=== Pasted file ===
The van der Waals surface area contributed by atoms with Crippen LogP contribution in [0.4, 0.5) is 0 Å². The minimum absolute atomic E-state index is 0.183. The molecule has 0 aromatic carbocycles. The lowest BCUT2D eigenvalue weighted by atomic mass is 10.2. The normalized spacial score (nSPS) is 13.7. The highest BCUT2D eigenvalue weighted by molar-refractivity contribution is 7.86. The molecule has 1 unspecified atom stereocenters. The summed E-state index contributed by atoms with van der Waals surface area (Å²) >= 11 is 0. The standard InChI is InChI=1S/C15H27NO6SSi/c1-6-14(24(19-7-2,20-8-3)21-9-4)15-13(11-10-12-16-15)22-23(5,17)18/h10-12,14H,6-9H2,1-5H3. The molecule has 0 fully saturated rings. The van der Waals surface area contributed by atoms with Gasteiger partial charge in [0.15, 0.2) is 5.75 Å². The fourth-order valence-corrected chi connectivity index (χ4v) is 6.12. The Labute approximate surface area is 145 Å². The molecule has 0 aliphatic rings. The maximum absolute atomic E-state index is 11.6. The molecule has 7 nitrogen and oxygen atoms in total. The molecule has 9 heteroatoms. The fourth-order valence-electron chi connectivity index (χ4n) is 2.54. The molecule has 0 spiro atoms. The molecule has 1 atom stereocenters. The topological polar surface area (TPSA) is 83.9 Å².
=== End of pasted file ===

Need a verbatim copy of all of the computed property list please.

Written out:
The van der Waals surface area contributed by atoms with Crippen LogP contribution in [0.4, 0.5) is 0 Å². The minimum absolute atomic E-state index is 0.183. The molecule has 0 aromatic carbocycles. The lowest BCUT2D eigenvalue weighted by atomic mass is 10.2. The normalized spacial score (nSPS) is 13.7. The highest BCUT2D eigenvalue weighted by molar-refractivity contribution is 7.86. The molecule has 1 unspecified atom stereocenters. The summed E-state index contributed by atoms with van der Waals surface area (Å²) >= 11 is 0. The standard InChI is InChI=1S/C15H27NO6SSi/c1-6-14(24(19-7-2,20-8-3)21-9-4)15-13(11-10-12-16-15)22-23(5,17)18/h10-12,14H,6-9H2,1-5H3. The molecule has 0 fully saturated rings. The van der Waals surface area contributed by atoms with Gasteiger partial charge in [0.15, 0.2) is 5.75 Å². The fourth-order valence-corrected chi connectivity index (χ4v) is 6.12. The Labute approximate surface area is 145 Å². The molecule has 0 aliphatic rings. The maximum absolute atomic E-state index is 11.6. The molecule has 7 nitrogen and oxygen atoms in total. The molecule has 9 heteroatoms. The fourth-order valence-electron chi connectivity index (χ4n) is 2.54. The molecule has 0 spiro atoms. The molecule has 1 atom stereocenters. The topological polar surface area (TPSA) is 83.9 Å².